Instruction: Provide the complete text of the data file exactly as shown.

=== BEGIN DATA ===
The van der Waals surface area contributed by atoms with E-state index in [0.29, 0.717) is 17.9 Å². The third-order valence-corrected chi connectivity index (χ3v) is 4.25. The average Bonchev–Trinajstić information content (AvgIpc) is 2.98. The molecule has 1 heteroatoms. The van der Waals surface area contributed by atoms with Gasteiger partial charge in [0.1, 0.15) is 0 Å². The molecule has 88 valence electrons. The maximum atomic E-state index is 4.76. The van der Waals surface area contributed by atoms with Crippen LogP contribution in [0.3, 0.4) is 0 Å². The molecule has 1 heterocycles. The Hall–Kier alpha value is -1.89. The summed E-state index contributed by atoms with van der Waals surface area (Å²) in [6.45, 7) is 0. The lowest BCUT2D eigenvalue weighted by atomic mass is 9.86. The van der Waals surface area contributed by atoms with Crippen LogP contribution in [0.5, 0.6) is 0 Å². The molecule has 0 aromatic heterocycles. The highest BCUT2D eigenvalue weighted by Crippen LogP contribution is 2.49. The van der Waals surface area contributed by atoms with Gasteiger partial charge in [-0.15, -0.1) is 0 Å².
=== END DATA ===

The van der Waals surface area contributed by atoms with E-state index in [0.29, 0.717) is 17.9 Å². The third-order valence-corrected chi connectivity index (χ3v) is 4.25. The average Bonchev–Trinajstić information content (AvgIpc) is 2.98. The molecule has 1 heteroatoms. The van der Waals surface area contributed by atoms with Gasteiger partial charge in [0.1, 0.15) is 0 Å². The molecule has 88 valence electrons. The maximum atomic E-state index is 4.76. The van der Waals surface area contributed by atoms with Crippen LogP contribution in [0.3, 0.4) is 0 Å². The molecule has 1 heterocycles. The Hall–Kier alpha value is -1.89. The summed E-state index contributed by atoms with van der Waals surface area (Å²) in [6.45, 7) is 0. The lowest BCUT2D eigenvalue weighted by atomic mass is 9.86. The van der Waals surface area contributed by atoms with Crippen LogP contribution in [0.5, 0.6) is 0 Å². The molecule has 0 aromatic heterocycles. The highest BCUT2D eigenvalue weighted by Crippen LogP contribution is 2.49. The van der Waals surface area contributed by atoms with Gasteiger partial charge in [-0.15, -0.1) is 0 Å².